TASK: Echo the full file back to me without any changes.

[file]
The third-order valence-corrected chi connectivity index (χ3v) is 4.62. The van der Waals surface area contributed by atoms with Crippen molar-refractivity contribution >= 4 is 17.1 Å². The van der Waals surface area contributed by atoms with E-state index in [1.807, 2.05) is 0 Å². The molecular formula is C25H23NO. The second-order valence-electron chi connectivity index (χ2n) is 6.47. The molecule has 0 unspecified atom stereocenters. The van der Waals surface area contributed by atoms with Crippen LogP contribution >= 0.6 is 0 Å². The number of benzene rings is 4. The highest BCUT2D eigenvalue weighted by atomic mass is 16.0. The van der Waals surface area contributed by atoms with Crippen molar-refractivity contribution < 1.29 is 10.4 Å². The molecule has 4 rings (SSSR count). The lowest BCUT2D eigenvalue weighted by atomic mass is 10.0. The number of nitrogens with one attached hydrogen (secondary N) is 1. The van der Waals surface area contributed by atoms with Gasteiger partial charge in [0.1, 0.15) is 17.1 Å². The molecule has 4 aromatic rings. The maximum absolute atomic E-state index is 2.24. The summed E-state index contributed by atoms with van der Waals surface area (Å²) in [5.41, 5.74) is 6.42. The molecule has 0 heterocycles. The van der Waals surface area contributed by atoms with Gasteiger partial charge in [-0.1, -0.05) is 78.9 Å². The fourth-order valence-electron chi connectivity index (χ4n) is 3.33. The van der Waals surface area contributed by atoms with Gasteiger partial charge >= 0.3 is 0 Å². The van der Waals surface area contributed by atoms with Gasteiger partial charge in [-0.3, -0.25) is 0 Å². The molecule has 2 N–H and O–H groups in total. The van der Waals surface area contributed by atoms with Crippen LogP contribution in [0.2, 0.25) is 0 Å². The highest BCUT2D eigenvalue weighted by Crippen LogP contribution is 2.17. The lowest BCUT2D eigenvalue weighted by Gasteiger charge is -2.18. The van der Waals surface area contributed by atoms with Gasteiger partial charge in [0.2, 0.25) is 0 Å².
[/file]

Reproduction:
The third-order valence-corrected chi connectivity index (χ3v) is 4.62. The van der Waals surface area contributed by atoms with Crippen molar-refractivity contribution >= 4 is 17.1 Å². The van der Waals surface area contributed by atoms with E-state index in [1.807, 2.05) is 0 Å². The molecular formula is C25H23NO. The second-order valence-electron chi connectivity index (χ2n) is 6.47. The molecule has 0 unspecified atom stereocenters. The van der Waals surface area contributed by atoms with Crippen LogP contribution >= 0.6 is 0 Å². The number of benzene rings is 4. The highest BCUT2D eigenvalue weighted by atomic mass is 16.0. The van der Waals surface area contributed by atoms with Crippen molar-refractivity contribution < 1.29 is 10.4 Å². The molecule has 4 rings (SSSR count). The lowest BCUT2D eigenvalue weighted by atomic mass is 10.0. The number of nitrogens with one attached hydrogen (secondary N) is 1. The van der Waals surface area contributed by atoms with Gasteiger partial charge in [0.1, 0.15) is 17.1 Å². The molecule has 4 aromatic rings. The maximum absolute atomic E-state index is 2.24. The summed E-state index contributed by atoms with van der Waals surface area (Å²) in [5.41, 5.74) is 6.42. The molecule has 0 heterocycles. The van der Waals surface area contributed by atoms with Gasteiger partial charge in [-0.1, -0.05) is 78.9 Å². The fourth-order valence-electron chi connectivity index (χ4n) is 3.33. The van der Waals surface area contributed by atoms with Gasteiger partial charge >= 0.3 is 0 Å². The van der Waals surface area contributed by atoms with Gasteiger partial charge in [-0.3, -0.25) is 0 Å². The molecule has 2 N–H and O–H groups in total. The van der Waals surface area contributed by atoms with Crippen LogP contribution in [0.2, 0.25) is 0 Å². The highest BCUT2D eigenvalue weighted by Crippen LogP contribution is 2.17. The lowest BCUT2D eigenvalue weighted by Gasteiger charge is -2.18. The van der Waals surface area contributed by atoms with Gasteiger partial charge in [0.2, 0.25) is 0 Å².